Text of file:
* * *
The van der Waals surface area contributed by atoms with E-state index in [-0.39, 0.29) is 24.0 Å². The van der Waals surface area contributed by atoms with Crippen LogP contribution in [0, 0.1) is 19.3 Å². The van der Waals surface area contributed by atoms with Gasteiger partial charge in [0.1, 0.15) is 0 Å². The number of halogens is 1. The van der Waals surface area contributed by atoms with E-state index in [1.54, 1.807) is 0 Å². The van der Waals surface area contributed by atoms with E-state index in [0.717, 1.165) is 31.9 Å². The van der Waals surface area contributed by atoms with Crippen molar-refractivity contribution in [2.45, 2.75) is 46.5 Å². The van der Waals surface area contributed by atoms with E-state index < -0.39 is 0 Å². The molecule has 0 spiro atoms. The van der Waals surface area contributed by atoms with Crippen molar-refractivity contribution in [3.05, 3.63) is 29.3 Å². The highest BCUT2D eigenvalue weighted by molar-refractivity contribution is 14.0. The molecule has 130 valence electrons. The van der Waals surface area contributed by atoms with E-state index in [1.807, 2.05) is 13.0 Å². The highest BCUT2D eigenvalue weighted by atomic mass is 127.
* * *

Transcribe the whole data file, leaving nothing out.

The van der Waals surface area contributed by atoms with E-state index in [-0.39, 0.29) is 24.0 Å². The van der Waals surface area contributed by atoms with Crippen LogP contribution in [0, 0.1) is 19.3 Å². The van der Waals surface area contributed by atoms with Gasteiger partial charge in [0.1, 0.15) is 0 Å². The number of halogens is 1. The van der Waals surface area contributed by atoms with E-state index in [1.54, 1.807) is 0 Å². The van der Waals surface area contributed by atoms with E-state index in [0.717, 1.165) is 31.9 Å². The van der Waals surface area contributed by atoms with Crippen molar-refractivity contribution in [2.45, 2.75) is 46.5 Å². The van der Waals surface area contributed by atoms with E-state index < -0.39 is 0 Å². The molecule has 0 spiro atoms. The van der Waals surface area contributed by atoms with Crippen molar-refractivity contribution in [3.05, 3.63) is 29.3 Å². The highest BCUT2D eigenvalue weighted by molar-refractivity contribution is 14.0. The molecule has 130 valence electrons. The van der Waals surface area contributed by atoms with E-state index in [1.807, 2.05) is 13.0 Å². The highest BCUT2D eigenvalue weighted by atomic mass is 127.